Yesterday, I walked in the door to a dispute our twins were having, likely unique to minister kids.
Noah [running towards me]: Daddy, is tomorrow Epiphany?
Me [barely having removed my coat]: Yes.
Noah [arms raised]: Nailed it. Told you, Lily!
Then he ran down the steps in victory.
Our family lights the Advent candles all the way through Epiphany. This way the Christ candle does not get cheated. Also, our kids get to embrace Christmas as a season that culminates with the star that led the magi from the east to pay homage to the toddler Messiah.
Yet there is a dark and hellish side of Epiphany. The full script of Epiphany leaves a bitter taste in our mouths after binging on the more joyous pageantry of the Christmas drama.
"When Herod saw that he had been tricked by the wise men, he was infuriated, and he sent and killed all the children in and around Bethlehem who were two years old or under, according to the time that he had learned from the wise men. Then was fulfilled what had been spoken through the prophet Jeremiah: ‘A voice was heard in Ramah, wailing and loud lamentation, Rachel weeping for her children; she refused to be consoled, because they are no more.’" (Matthew 2:16-18)
This is not exactly a preferred bedtime story for young children during this holy season. While we laud God who chose to become flesh and take on the form of a baby, the incarnation came at a cost. The response to the Christ child by those thirsty for power, or anxious about losing the power they already had, resulted in mass genocide of the holy innocents who stood in the way of and were deemed infantile conspirators against an emperor who wanted nothing to do with shared or surrendered power and influence.
And while Mary, Joseph, and the newborn king may have escaped in the middle of the night to find refuge in Egypt, "Rachel and her children" throughout the neighborhoods of Bethlehem were not so fortunate.
Then I wonder, is this precisely the story Jesus' parents told him every year when they celebrated or at least acknowledged his birth?
You can almost hear Mary whisper, unaware of her prophetic wisdom, "My son, you are our beloved. You are God's beloved. Yet your entrance into this world created quite a stir and has not been as beloved by the powers that press upon us from all sides. Many have already died so you may live, children even. Young ones like you. Never forget your life came at a cost. Never forget the babies of this world, the children of Bethlehem. So live and love, even offer up your own life, for all those who are threatened to have theirs taken away. And never forget the children of Bethlehem."
Jesus surely clung to the wisdom of his mother as much as he probably recited the lyrics of the song she sang while pregnant, "[God] has brought down the powerful from their thrones, and lifted up the lowly..." (Luke 1:52).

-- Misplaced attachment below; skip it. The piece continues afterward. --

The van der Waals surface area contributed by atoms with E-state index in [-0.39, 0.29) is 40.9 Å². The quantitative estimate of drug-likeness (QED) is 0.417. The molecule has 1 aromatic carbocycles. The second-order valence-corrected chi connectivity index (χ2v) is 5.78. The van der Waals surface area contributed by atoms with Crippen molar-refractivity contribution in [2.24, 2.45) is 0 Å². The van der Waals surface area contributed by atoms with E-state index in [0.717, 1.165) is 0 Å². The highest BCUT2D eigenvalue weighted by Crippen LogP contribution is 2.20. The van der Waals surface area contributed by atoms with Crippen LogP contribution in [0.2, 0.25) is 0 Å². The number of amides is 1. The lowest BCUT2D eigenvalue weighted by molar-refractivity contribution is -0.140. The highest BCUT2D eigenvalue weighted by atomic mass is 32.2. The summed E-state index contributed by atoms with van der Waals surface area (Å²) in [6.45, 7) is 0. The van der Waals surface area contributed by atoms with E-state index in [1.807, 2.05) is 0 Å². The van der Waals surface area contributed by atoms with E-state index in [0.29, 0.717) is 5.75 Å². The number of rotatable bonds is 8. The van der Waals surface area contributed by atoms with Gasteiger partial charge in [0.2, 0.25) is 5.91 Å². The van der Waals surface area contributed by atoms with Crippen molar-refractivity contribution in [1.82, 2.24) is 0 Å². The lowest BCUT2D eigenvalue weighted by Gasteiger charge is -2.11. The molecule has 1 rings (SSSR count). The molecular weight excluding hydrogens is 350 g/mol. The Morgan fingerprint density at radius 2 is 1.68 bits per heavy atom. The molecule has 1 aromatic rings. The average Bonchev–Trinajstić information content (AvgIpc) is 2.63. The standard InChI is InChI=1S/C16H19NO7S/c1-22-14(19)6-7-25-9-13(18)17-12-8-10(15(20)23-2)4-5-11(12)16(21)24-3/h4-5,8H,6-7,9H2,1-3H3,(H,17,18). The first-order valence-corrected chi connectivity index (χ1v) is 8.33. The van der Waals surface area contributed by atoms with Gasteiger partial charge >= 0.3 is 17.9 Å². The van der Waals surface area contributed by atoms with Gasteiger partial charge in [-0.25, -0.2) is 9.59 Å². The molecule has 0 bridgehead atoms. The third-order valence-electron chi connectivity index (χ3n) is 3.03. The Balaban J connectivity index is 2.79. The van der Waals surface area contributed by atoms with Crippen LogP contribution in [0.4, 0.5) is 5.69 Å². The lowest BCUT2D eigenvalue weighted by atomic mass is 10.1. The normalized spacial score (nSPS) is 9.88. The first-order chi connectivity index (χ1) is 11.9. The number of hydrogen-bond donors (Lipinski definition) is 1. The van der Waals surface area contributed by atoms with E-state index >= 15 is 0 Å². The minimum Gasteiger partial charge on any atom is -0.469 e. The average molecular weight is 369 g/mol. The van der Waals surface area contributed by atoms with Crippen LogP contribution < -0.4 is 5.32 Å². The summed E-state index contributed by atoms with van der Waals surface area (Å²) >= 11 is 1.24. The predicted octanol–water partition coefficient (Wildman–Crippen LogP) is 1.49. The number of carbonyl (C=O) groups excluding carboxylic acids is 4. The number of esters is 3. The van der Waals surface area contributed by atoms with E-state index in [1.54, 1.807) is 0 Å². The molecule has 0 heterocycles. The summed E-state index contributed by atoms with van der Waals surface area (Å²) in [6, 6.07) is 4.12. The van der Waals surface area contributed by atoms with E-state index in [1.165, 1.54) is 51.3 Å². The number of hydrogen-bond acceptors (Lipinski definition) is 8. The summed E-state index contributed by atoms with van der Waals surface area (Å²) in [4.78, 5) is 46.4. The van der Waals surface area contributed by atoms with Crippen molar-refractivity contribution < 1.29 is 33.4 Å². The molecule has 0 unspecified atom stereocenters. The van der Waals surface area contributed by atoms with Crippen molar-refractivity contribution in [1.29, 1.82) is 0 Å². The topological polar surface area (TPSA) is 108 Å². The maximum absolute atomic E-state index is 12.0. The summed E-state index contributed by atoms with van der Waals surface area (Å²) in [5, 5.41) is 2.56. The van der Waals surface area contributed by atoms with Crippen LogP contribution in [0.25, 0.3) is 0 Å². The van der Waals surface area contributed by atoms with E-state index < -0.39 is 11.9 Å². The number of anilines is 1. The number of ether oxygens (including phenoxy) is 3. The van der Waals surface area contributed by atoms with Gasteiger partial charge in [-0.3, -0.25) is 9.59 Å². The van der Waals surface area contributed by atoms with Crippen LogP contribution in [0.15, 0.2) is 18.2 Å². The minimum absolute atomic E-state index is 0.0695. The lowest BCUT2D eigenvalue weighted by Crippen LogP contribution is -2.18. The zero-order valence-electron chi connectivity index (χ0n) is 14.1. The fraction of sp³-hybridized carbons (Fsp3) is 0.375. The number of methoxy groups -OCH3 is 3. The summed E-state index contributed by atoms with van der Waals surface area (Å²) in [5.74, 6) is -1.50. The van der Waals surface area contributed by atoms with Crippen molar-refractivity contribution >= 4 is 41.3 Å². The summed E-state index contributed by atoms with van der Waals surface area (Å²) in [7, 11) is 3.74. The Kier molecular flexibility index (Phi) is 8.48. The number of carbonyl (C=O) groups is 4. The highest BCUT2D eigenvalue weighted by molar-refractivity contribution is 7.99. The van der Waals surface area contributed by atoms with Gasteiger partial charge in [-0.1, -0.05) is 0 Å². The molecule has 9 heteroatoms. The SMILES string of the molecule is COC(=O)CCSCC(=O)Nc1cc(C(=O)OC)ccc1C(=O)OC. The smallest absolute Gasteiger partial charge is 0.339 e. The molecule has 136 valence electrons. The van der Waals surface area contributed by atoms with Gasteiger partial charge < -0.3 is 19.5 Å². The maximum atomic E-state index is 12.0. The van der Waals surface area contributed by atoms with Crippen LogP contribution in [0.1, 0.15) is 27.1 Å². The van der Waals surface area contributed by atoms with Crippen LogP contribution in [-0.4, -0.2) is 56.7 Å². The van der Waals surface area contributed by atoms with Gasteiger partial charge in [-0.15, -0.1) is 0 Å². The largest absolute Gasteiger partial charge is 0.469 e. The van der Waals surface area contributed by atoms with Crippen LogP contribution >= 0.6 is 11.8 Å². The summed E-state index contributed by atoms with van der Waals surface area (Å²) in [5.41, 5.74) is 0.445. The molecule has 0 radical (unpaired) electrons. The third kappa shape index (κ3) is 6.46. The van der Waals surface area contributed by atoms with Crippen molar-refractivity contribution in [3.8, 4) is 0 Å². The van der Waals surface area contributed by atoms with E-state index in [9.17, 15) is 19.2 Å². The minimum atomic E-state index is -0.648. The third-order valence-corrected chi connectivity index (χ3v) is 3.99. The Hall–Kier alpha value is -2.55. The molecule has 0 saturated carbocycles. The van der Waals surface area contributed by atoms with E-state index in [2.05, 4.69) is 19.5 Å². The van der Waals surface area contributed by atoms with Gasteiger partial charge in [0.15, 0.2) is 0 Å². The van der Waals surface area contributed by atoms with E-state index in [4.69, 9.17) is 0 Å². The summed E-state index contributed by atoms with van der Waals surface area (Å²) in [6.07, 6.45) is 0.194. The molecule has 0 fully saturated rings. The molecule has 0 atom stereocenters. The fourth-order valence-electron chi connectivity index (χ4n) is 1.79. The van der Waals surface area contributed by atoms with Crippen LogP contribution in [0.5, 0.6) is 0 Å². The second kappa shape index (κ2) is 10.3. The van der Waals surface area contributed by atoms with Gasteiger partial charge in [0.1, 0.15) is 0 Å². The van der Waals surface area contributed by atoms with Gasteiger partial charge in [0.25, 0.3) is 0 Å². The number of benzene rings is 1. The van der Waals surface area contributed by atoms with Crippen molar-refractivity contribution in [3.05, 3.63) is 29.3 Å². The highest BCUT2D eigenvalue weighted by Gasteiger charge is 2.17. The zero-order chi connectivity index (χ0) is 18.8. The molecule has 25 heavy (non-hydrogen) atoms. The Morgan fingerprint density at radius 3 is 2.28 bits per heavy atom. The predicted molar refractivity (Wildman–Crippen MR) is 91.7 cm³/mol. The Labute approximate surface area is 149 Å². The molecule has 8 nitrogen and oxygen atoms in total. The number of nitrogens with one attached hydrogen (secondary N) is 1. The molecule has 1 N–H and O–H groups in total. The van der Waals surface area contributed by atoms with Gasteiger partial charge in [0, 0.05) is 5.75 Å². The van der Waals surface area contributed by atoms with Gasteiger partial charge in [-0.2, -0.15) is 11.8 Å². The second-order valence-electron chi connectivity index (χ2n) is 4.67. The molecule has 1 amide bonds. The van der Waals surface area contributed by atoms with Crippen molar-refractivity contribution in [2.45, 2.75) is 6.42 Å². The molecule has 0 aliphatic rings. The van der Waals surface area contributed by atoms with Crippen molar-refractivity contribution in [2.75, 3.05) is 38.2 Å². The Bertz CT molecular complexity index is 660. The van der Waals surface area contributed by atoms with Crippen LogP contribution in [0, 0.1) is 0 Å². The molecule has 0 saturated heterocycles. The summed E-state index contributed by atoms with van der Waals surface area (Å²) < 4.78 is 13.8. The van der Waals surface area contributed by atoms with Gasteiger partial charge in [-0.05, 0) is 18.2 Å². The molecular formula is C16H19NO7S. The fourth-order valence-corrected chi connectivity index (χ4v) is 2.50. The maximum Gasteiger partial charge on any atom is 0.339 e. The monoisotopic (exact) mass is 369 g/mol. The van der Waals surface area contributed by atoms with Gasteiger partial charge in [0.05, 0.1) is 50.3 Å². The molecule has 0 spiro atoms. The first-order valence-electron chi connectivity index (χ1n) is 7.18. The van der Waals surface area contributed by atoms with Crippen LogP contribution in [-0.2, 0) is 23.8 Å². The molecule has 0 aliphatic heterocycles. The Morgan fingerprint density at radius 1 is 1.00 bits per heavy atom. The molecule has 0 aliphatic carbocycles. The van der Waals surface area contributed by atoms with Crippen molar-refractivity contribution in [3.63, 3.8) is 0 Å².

It's no wonder Jesus, the Christ Child now matured Messiah, forcefully spoke these words to his disciples who had become a blockade to little ones in their thirst for power and privilege:
"At that time the disciples came to Jesus and asked, ‘Who is the greatest in the kingdom of heaven?’ He called a child, whom he put among them,and said, ‘Truly I tell you, unless you change and become like children, you will never enter the kingdom of heaven. Whoever becomes humble like this child is the greatest in the kingdom of heaven. Whoever welcomes one such child in my name welcomes me." (Matthew 18:5)
"People were bringing little children to him in order that he might touch them; and the disciples spoke sternly to them. But when Jesus saw this, he was indignant and said to them, ‘Let the little children come to me; do not stop them; for it is to such as these that the kingdom of God belongs. Truly I tell you, whoever does not receive the kingdom of God as a little child will never enter it.’ And he took them up in his arms, laid his hands on them, and blessed them." (Mark 10:13-16)
Jesus never forgot the children. Jesus knew well the horrid story of the star.
The days ahead of us as both a nation and church, even larger world, are full of varied questions that breed great angst and maybe fear. Those in positions of power continue to press in on all sides and the future for our children is as much at stake now as it was two millennia ago.
Dare we not allow their future to be slayed in the name of politics, privilege, phobias laced in ignorance, the preference for self-preservation and nationalism masked as patriotism, and religious assimilation to all of the aforementioned. When little children cross our borders or enter our sanctuaries, may we have the courage, integrity, and Christ-like faith to receive and protect them. When we consider the state of health care, education systems, access to clean water, the impact of the wars we fund and sustain, and increased food insecurity, may the faces of Rachel's children from Philadelphia to Aleppo, Flint to South Sudan, Standing Rock to Bethlehem affect us towards renewed activism rooted in gospel witness.
May we have the eyes to see the revealed star hovering over the parts of God's world where children are most vulnerable. Then, may we respond to this epiphany as we remember the kingdom of God belongs to these little ones. May we be willing to adjust course and lay down our very lives for their safety and security, for their future we dare not take away.